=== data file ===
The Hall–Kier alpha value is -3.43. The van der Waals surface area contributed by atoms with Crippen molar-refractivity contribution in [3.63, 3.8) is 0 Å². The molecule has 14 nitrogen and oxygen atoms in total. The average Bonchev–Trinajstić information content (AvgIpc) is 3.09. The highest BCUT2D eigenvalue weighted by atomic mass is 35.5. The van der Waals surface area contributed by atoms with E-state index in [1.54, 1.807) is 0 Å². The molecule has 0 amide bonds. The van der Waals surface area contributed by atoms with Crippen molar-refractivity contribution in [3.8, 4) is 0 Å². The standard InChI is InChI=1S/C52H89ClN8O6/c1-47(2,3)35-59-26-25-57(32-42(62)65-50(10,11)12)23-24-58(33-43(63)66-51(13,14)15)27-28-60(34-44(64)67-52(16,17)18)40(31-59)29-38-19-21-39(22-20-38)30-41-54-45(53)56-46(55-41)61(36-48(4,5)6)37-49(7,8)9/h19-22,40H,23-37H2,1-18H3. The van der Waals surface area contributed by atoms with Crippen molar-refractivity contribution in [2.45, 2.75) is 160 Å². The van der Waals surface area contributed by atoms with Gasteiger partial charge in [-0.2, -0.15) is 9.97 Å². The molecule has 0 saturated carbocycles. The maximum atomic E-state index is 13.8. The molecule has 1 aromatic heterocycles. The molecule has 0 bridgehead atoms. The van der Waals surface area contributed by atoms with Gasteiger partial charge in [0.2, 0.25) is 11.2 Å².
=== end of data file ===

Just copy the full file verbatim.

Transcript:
The Hall–Kier alpha value is -3.43. The van der Waals surface area contributed by atoms with Crippen molar-refractivity contribution in [3.63, 3.8) is 0 Å². The molecule has 14 nitrogen and oxygen atoms in total. The average Bonchev–Trinajstić information content (AvgIpc) is 3.09. The highest BCUT2D eigenvalue weighted by atomic mass is 35.5. The van der Waals surface area contributed by atoms with E-state index in [1.54, 1.807) is 0 Å². The molecule has 0 amide bonds. The van der Waals surface area contributed by atoms with Crippen molar-refractivity contribution in [3.8, 4) is 0 Å². The standard InChI is InChI=1S/C52H89ClN8O6/c1-47(2,3)35-59-26-25-57(32-42(62)65-50(10,11)12)23-24-58(33-43(63)66-51(13,14)15)27-28-60(34-44(64)67-52(16,17)18)40(31-59)29-38-19-21-39(22-20-38)30-41-54-45(53)56-46(55-41)61(36-48(4,5)6)37-49(7,8)9/h19-22,40H,23-37H2,1-18H3. The van der Waals surface area contributed by atoms with Crippen molar-refractivity contribution in [2.45, 2.75) is 160 Å². The van der Waals surface area contributed by atoms with Gasteiger partial charge in [-0.2, -0.15) is 9.97 Å². The molecule has 0 saturated carbocycles. The maximum atomic E-state index is 13.8. The molecule has 1 aromatic heterocycles. The molecule has 0 bridgehead atoms. The van der Waals surface area contributed by atoms with Gasteiger partial charge in [0.2, 0.25) is 11.2 Å².